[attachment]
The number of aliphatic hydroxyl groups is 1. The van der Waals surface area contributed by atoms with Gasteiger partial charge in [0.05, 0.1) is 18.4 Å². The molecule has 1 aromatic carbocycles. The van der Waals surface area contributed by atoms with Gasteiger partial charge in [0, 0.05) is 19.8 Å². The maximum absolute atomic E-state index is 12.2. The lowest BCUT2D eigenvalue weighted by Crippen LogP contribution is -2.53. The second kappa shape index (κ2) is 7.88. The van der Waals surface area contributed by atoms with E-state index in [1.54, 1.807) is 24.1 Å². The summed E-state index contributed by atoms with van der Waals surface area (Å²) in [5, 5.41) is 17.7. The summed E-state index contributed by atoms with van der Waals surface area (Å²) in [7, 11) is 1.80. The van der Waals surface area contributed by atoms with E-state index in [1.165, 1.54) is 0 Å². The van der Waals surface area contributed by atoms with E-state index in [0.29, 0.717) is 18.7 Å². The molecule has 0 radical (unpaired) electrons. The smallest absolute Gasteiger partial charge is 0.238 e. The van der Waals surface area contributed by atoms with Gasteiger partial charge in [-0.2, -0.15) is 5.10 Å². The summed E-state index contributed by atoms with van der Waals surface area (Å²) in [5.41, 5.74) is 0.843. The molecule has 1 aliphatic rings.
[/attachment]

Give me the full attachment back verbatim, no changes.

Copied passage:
The number of aliphatic hydroxyl groups is 1. The van der Waals surface area contributed by atoms with Gasteiger partial charge in [0.05, 0.1) is 18.4 Å². The molecule has 1 aromatic carbocycles. The van der Waals surface area contributed by atoms with Gasteiger partial charge in [0, 0.05) is 19.8 Å². The maximum absolute atomic E-state index is 12.2. The lowest BCUT2D eigenvalue weighted by Crippen LogP contribution is -2.53. The second kappa shape index (κ2) is 7.88. The van der Waals surface area contributed by atoms with E-state index in [1.54, 1.807) is 24.1 Å². The summed E-state index contributed by atoms with van der Waals surface area (Å²) in [5, 5.41) is 17.7. The summed E-state index contributed by atoms with van der Waals surface area (Å²) in [7, 11) is 1.80. The van der Waals surface area contributed by atoms with E-state index in [1.165, 1.54) is 0 Å². The van der Waals surface area contributed by atoms with E-state index in [0.29, 0.717) is 18.7 Å². The molecule has 0 radical (unpaired) electrons. The smallest absolute Gasteiger partial charge is 0.238 e. The van der Waals surface area contributed by atoms with Gasteiger partial charge in [-0.2, -0.15) is 5.10 Å². The summed E-state index contributed by atoms with van der Waals surface area (Å²) in [5.41, 5.74) is 0.843. The molecule has 1 aliphatic rings.